20 feet to 1 inch
Inscribed by Hawksmoor in pen and brown ink with names of rooms, areas and spaces, including, bottom centre, The Jesuit Colledge; and within Savoy Chapel, Jesuits Chapell; and within central area, Old Glas house belonging to a Citizen; and at right, Hen Allen; and in modern pencil at bottom right, drawn by Sr Ch Wren about 1670
Signed and dated
Medium and dimensions
Pen and brown ink with grey wash over pencil; 316 x 407 (the Hollar drawing is in pen and brown ink over pencil, with ruled pencil lines on verso; 103 x 262)
Built in the 13th century and rebuilt by Henry VII in 1505 as a hospital for the poor, together with the still surviving Savoy Chapel (1515), it was taken over for wounded servicement in 1675 (see B. Weinreb and C. Hibbert, eds, The London Encyclopaedia, 1983, pp. 795-96; and H. M. Colvin, ed. The History of the King's Works, III, 1485-1660 (Part I), 1975, pp. 196-206). In 1686 Wren was responsible for enlarging the French Protestant Chapel on the site (Colvin, Biographical Dictionary, 2008, p. 1162). In 1687 a Jesuit school for 400 boys was founded at the Savoy. It was closed soon after the abdication of James II in December 1688. Hawksmoor's survey plan of the Savoy was prepared in connection with a proposal to convert the former Jesuit college and chapel for use as a seamens' hospital. Wren received a express'd in the platt annexed') (Wren Society, XVII, p. 89). An addendum to his order, request from the Treasury Commissioners to examine 'the situation and Boundary of the Edifices lately posses'd by the Jesuits and Benedictine Monks in the Savoy' on 14 March 1692. He descriptions of the dimension of the Chapel and College correspond with those on Hawksmoor's plan, which must be the one Wren submitted with his report on 16 August that year ('All wch is more fully Expressed in the platt annexed'). An addendum in Hawksmoor's hand, headed 'Since add this paragraph', adds further information on the dimensions of structures at the east end of the site (SM 165, fo. 131, bottom of page; see Wren Society, XVIII, p. 89).The style of drawing and handwriting are similar to those on Hawksmoor's early drawings for Greenwich Hospital in 1694-95, e.g. the preliminary designs for the 'Side Step' scheme at All Souls (Geraghty, 2007, cat. nos. 186, 187). Hollar's drawing may be connected with his preparatory drawings for the Long View of London from Bankside, published in Amsterdam in 1647, or his bird's-eye view of this part of London, c.1660, where the entire Savoy Hospital is shown in perspective (see Colvin, Kings Works III, pl. 12).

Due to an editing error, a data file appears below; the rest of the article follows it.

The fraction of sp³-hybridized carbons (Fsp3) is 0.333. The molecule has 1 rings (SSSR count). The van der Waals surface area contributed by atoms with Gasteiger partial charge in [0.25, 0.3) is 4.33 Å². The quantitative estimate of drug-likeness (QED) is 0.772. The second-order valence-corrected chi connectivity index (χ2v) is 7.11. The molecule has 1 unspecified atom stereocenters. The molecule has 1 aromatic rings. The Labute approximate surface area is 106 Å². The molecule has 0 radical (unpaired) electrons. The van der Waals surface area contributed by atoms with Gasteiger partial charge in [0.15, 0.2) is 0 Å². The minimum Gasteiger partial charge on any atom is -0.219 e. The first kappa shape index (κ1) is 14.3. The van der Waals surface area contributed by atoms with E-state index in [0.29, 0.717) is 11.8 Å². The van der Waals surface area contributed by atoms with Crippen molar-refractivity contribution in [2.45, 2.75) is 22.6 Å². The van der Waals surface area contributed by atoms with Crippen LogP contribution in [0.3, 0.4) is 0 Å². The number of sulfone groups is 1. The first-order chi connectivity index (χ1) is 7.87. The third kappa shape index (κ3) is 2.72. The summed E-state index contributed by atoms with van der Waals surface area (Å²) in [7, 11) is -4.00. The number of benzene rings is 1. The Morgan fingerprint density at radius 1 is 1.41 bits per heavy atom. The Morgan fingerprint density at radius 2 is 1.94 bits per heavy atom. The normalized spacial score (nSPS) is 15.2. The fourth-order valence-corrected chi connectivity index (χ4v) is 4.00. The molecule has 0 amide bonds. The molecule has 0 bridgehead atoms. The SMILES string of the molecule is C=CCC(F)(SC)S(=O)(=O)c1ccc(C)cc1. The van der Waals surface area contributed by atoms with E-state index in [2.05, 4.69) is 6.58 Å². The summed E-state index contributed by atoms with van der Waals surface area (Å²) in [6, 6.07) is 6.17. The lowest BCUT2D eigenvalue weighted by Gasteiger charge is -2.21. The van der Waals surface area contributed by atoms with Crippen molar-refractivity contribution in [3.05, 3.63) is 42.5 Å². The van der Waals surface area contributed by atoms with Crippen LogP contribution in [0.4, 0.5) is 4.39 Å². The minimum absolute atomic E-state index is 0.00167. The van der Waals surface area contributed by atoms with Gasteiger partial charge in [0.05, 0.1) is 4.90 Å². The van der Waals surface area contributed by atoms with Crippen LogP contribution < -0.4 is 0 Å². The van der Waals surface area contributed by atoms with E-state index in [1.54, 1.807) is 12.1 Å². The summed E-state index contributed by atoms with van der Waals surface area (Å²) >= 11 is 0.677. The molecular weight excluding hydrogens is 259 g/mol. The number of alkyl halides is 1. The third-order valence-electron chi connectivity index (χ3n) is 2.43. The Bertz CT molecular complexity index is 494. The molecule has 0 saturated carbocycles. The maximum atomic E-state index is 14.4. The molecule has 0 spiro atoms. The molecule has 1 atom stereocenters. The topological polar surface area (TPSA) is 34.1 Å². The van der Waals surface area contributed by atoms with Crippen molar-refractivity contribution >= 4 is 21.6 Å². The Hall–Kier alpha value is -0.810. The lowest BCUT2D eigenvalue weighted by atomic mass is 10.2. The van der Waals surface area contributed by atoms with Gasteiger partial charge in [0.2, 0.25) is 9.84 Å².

Wren Society, XVIII, pl. 3; A. Geraghty, The Architectural Drawings of Sir Christopher Wren at All Souls College, Oxford: A Complete Catalogue, 2007, p. 135
Digitisation of the Drawings Collection has been made possible through the generosity of the Leon Levy Foundation